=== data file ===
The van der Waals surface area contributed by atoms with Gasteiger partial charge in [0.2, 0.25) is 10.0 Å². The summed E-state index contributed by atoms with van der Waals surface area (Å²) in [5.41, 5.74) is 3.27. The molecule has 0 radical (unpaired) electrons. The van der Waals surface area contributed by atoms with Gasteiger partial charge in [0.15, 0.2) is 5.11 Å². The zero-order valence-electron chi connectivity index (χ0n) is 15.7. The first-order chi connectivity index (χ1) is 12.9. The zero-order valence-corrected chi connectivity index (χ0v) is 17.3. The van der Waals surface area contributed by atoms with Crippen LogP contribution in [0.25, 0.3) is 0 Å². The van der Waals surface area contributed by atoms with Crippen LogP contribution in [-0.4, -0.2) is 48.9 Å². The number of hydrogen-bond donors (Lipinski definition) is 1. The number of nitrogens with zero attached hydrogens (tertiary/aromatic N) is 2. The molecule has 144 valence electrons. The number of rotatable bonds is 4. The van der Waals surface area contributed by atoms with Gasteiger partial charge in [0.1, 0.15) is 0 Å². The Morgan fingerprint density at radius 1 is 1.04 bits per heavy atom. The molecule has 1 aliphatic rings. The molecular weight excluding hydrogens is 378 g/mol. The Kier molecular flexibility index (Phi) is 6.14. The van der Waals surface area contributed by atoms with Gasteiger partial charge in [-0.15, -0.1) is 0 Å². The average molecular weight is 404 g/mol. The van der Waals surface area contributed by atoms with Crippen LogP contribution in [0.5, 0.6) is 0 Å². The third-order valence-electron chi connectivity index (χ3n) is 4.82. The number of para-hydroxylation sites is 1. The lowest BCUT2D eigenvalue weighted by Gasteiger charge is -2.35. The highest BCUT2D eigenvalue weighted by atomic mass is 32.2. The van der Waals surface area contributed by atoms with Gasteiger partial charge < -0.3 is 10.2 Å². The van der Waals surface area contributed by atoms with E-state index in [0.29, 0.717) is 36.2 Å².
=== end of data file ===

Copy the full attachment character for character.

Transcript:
The van der Waals surface area contributed by atoms with Gasteiger partial charge in [0.2, 0.25) is 10.0 Å². The summed E-state index contributed by atoms with van der Waals surface area (Å²) in [5.41, 5.74) is 3.27. The molecule has 0 radical (unpaired) electrons. The van der Waals surface area contributed by atoms with Gasteiger partial charge in [0.15, 0.2) is 5.11 Å². The zero-order valence-electron chi connectivity index (χ0n) is 15.7. The first-order chi connectivity index (χ1) is 12.9. The zero-order valence-corrected chi connectivity index (χ0v) is 17.3. The van der Waals surface area contributed by atoms with Crippen LogP contribution in [0.25, 0.3) is 0 Å². The van der Waals surface area contributed by atoms with Crippen LogP contribution in [-0.4, -0.2) is 48.9 Å². The number of hydrogen-bond donors (Lipinski definition) is 1. The number of nitrogens with zero attached hydrogens (tertiary/aromatic N) is 2. The molecule has 144 valence electrons. The number of rotatable bonds is 4. The van der Waals surface area contributed by atoms with Gasteiger partial charge in [0.1, 0.15) is 0 Å². The Morgan fingerprint density at radius 1 is 1.04 bits per heavy atom. The molecule has 1 aliphatic rings. The molecular weight excluding hydrogens is 378 g/mol. The Kier molecular flexibility index (Phi) is 6.14. The van der Waals surface area contributed by atoms with Gasteiger partial charge in [-0.15, -0.1) is 0 Å². The average molecular weight is 404 g/mol. The van der Waals surface area contributed by atoms with Crippen LogP contribution in [0.5, 0.6) is 0 Å². The third-order valence-electron chi connectivity index (χ3n) is 4.82. The number of para-hydroxylation sites is 1. The lowest BCUT2D eigenvalue weighted by Gasteiger charge is -2.35. The highest BCUT2D eigenvalue weighted by atomic mass is 32.2. The van der Waals surface area contributed by atoms with Gasteiger partial charge < -0.3 is 10.2 Å². The van der Waals surface area contributed by atoms with E-state index in [0.29, 0.717) is 36.2 Å².